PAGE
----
St. Canute (died 1086), King of Denmark, by his zeal for the Faith made enemies who put him to death in the Church of St. Alban. Pope Benedict XV adorned his altar in the Church of St. Mary in Trastevere (Rome) with artistic candelabra.
(Source: Fr. Lasance, The New Roman Missal)
As a rule, whenever St. Peter has a feast day, St. Paul is, likewise, commemorated. Next week we will celebrate the Conversion of St. Paul on January 25. On that day we will also commemorate St. Peter. Later in the year, on June 29, we will again remember these two apostles with the Feast of the Saints Peter and Paul. Just as they were joined in life in the heroic work of our Lord, joined in receiving the crown of martyrdom on the same day, and joined in honor in heaven, it is tradition that the two Founders of the Roman Church can never be divide.
Taken From: Butler’s Lives of the Saints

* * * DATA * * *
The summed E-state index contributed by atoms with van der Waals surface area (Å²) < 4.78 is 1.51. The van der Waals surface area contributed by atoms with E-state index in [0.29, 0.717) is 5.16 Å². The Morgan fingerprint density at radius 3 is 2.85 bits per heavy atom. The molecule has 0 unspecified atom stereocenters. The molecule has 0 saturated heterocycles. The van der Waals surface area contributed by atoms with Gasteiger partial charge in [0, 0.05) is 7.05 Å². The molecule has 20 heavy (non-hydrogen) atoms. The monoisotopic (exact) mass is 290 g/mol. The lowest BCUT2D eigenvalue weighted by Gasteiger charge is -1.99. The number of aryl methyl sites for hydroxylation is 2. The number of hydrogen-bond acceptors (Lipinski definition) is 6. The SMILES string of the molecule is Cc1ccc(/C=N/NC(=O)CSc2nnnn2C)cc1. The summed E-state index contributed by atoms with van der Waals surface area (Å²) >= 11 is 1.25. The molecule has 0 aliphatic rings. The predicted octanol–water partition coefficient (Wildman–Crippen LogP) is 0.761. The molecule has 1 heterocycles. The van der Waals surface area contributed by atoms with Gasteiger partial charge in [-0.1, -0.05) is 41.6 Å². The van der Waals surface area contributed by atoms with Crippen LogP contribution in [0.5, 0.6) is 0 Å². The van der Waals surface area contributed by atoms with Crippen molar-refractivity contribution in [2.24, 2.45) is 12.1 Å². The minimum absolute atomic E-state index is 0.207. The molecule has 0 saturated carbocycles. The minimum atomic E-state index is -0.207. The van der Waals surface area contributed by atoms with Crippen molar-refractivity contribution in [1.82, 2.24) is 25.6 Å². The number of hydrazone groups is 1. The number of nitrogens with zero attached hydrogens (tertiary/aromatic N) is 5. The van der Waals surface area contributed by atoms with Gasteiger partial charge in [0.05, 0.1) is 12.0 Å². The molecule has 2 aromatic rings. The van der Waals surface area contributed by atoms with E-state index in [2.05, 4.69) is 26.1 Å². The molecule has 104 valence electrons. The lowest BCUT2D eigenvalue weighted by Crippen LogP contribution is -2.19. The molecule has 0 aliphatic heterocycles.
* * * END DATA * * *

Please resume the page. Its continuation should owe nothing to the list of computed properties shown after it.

Eleven years after the ascension of Our Blessed Lord, St. Peter who had been appointed the head of the Church on earth by Christ Himself, transferred the seat of the Papacy from Antioch to Rome, where he preached the Faith and established his episcopal chair, and there the Bishops of Rome have been ever since accounted his successors. The feast of the Chair of St. Peter is that of the foundation of the See of Rome. From the Third Century it was symbolized by a chair carved in wood or tufa, a relic now kept high in the apse of the Vatican Basilica.
Taken from: Butler’s Lives of the Saints